Factors Affecting the Surgical Outcome of Primary Exotropia in Children
Journal of Advances in Medicine and Medical Research,
Objective: The objective of current study to evaluate the outcome results of the surgical correction and as well as the effects of some factors on the outcome and surgical response of primary exotropia.
Study Design: Retrospective Clinical Study.
Place and Duration of Study: Hamad Medical Corporation –Tertiary Hospital in Qatar, study done over six months.
Methods: Medical records of patients who underwent surgical correction of primary exotropia procedures between the years 2008 and 2013 were retrospectively reviewed. Patients less than 15 years of age were included in the study and the following data were collected: onset age of squint, age at surgery, type of exotropia, visual acuity, presence of amblyopia, anisometropia, refractive error (spherical equivalent), preoperative deviation, AV pattern, stereopsis, type of surgery and analysis using descriptive statistics, unpaired t- and chi-square statistical tests.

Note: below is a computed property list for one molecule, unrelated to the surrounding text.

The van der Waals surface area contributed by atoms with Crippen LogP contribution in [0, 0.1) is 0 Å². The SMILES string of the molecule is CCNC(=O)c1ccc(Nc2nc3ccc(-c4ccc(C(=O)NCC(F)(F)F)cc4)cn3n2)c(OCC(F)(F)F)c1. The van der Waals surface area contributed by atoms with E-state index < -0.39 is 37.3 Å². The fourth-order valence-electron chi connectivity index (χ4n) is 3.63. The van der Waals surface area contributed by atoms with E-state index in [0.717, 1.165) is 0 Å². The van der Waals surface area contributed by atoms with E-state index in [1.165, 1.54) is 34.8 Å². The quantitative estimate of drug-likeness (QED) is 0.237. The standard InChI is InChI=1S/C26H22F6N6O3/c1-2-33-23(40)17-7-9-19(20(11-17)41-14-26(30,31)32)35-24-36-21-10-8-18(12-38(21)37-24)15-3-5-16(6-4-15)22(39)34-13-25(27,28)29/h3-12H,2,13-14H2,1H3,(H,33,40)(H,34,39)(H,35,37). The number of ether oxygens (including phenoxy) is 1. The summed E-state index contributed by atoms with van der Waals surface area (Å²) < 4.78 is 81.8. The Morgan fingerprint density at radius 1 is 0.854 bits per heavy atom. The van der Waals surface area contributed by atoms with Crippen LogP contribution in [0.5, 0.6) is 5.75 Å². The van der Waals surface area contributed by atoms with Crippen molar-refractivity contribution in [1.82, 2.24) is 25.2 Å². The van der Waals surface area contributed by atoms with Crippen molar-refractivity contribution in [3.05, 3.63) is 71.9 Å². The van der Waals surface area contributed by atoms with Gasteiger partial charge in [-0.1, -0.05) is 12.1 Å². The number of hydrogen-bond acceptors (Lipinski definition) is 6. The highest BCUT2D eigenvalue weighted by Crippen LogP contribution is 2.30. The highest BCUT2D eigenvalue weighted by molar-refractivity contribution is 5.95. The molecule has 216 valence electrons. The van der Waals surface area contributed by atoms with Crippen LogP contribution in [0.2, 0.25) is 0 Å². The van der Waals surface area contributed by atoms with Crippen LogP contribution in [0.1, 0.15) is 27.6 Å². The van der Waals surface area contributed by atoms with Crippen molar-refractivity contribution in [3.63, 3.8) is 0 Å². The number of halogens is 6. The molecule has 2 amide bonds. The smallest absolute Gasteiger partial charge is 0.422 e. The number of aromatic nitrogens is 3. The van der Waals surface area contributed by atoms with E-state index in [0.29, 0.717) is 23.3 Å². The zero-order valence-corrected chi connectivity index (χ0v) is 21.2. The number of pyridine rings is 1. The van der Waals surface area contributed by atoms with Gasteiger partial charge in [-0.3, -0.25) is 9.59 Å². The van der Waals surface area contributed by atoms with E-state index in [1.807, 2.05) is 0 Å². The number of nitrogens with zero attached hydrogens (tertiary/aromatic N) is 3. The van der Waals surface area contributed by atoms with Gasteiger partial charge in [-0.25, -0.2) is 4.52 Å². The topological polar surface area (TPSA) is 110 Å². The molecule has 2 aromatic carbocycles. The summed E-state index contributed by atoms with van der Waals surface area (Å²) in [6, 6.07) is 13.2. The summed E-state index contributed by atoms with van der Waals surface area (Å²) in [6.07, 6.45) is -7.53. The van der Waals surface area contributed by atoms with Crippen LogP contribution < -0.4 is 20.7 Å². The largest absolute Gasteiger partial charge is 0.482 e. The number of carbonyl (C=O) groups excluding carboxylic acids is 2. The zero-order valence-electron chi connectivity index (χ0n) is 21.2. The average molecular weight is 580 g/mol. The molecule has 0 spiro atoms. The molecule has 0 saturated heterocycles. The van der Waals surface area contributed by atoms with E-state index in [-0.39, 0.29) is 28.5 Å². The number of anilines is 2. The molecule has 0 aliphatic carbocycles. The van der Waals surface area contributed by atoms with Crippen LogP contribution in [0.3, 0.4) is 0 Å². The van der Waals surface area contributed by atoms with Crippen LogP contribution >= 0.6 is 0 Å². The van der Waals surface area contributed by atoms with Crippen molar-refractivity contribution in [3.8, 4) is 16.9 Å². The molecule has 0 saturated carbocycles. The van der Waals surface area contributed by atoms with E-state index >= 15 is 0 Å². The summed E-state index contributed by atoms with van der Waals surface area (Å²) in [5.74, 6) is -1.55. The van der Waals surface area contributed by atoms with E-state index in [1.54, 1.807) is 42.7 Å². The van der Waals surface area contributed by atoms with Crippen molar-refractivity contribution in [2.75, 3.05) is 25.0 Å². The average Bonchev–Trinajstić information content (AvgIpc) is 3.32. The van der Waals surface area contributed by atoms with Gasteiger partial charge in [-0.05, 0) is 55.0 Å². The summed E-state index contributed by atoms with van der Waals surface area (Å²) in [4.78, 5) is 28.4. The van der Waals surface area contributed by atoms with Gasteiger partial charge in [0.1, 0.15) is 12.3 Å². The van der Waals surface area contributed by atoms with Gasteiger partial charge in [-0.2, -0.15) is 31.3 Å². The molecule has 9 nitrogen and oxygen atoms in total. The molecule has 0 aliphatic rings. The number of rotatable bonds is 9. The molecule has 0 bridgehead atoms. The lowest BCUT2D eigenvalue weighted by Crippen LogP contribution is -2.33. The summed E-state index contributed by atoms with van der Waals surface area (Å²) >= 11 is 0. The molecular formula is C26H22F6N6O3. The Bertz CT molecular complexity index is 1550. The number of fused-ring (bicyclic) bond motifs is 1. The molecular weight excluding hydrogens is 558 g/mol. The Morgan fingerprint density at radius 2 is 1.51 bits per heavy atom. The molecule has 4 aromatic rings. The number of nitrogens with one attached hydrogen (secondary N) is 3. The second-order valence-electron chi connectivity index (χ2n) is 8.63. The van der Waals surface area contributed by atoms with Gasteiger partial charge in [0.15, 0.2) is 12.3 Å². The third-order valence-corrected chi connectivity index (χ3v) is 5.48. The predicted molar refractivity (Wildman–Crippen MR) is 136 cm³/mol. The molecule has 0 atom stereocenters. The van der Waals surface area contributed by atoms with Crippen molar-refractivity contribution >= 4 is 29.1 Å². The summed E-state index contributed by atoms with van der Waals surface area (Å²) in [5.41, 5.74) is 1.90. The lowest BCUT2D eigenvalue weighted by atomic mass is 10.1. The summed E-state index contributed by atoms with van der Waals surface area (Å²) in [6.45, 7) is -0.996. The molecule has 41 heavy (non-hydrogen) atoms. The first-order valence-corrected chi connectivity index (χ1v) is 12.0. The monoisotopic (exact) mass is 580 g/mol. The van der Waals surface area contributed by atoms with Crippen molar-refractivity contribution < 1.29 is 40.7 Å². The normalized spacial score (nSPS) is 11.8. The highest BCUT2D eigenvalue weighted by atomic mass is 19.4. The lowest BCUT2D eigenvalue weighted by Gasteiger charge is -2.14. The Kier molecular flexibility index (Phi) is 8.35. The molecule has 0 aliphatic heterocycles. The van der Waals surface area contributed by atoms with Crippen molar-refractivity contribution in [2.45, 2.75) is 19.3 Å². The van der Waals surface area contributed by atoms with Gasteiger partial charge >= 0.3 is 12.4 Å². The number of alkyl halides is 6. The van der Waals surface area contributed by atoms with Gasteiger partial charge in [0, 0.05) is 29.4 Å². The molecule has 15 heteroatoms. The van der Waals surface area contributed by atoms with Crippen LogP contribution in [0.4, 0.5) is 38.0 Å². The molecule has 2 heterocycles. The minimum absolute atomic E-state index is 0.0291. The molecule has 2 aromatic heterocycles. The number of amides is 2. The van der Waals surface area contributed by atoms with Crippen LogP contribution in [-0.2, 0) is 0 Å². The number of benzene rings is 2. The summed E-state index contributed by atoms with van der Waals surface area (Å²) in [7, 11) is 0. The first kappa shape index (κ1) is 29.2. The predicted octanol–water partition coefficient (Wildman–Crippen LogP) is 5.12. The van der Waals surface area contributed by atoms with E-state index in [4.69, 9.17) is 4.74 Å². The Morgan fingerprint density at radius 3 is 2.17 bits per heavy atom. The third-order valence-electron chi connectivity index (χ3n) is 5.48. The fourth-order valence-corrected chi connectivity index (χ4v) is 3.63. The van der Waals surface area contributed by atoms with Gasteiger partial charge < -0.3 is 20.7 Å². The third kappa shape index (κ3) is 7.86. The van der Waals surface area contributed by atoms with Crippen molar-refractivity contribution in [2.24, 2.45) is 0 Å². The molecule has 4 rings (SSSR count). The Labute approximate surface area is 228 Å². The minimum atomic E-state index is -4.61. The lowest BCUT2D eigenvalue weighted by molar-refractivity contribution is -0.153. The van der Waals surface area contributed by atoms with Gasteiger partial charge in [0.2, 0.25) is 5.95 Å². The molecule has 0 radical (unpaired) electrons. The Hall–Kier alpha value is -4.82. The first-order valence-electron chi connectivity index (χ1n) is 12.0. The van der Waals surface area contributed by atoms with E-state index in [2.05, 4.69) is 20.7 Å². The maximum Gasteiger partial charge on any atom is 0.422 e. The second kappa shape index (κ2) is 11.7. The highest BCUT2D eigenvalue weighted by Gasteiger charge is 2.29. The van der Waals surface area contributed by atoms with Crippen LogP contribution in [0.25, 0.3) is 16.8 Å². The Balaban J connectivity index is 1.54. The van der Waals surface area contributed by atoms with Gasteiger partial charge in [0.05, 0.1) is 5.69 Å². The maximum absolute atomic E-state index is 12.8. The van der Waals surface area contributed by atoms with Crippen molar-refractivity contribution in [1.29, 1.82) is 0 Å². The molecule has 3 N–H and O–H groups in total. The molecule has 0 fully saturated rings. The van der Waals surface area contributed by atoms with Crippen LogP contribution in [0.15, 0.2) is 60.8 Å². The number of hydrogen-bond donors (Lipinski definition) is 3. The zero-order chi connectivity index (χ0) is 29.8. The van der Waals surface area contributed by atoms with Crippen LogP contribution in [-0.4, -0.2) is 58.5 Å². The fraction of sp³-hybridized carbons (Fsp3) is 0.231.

Results: Of 74 patients we studied, 30 Male (40.5%), 44 Female (59.5%), 46 patients (62.2%) had successful surgical outcome, and 28 patients (37.8%) had unsuccessful outcome (all under correction). The response to surgery correlated mainly to with the preoperative angle. A higher response resulted from larger preoperative deviation and it this was better with lateral plus medial rectus muscle recessions than with bilateral lateral rectus recession.
Conclusions: Preoperative deviation was the most important factor in determining better response to surgical correction of primary exotropia, and accurate measurement of the angle of deviation can improve the outcome and response to surgery.
- Intermittent exotropia
- surgical outcome of exotropia
- factors affecting
- preoperative deviation.
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